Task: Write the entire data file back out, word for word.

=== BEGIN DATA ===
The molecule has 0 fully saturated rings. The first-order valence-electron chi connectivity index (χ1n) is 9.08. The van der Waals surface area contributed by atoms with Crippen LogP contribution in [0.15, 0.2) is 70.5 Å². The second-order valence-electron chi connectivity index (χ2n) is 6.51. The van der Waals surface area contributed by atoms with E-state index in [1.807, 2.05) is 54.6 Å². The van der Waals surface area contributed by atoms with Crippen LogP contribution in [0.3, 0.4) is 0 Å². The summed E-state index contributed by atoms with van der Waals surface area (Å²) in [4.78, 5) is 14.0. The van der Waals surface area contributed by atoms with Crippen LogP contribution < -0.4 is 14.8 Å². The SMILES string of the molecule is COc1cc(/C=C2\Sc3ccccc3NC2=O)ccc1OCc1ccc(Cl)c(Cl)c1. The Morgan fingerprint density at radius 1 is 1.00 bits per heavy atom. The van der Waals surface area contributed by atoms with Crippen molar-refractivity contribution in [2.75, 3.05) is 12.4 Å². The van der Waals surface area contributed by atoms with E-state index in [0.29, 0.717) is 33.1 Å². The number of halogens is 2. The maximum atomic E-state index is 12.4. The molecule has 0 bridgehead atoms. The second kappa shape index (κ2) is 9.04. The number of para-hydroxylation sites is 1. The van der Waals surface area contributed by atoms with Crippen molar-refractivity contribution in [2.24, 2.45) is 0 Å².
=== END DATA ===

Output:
The molecule has 0 fully saturated rings. The first-order valence-electron chi connectivity index (χ1n) is 9.08. The van der Waals surface area contributed by atoms with Crippen LogP contribution in [0.15, 0.2) is 70.5 Å². The second-order valence-electron chi connectivity index (χ2n) is 6.51. The van der Waals surface area contributed by atoms with E-state index in [1.807, 2.05) is 54.6 Å². The van der Waals surface area contributed by atoms with Crippen LogP contribution in [0.3, 0.4) is 0 Å². The summed E-state index contributed by atoms with van der Waals surface area (Å²) in [4.78, 5) is 14.0. The van der Waals surface area contributed by atoms with Crippen LogP contribution < -0.4 is 14.8 Å². The SMILES string of the molecule is COc1cc(/C=C2\Sc3ccccc3NC2=O)ccc1OCc1ccc(Cl)c(Cl)c1. The Morgan fingerprint density at radius 1 is 1.00 bits per heavy atom. The van der Waals surface area contributed by atoms with Crippen molar-refractivity contribution in [2.75, 3.05) is 12.4 Å². The van der Waals surface area contributed by atoms with E-state index in [0.29, 0.717) is 33.1 Å². The number of halogens is 2. The maximum atomic E-state index is 12.4. The molecule has 0 bridgehead atoms. The second kappa shape index (κ2) is 9.04. The number of para-hydroxylation sites is 1. The van der Waals surface area contributed by atoms with Crippen molar-refractivity contribution in [2.24, 2.45) is 0 Å².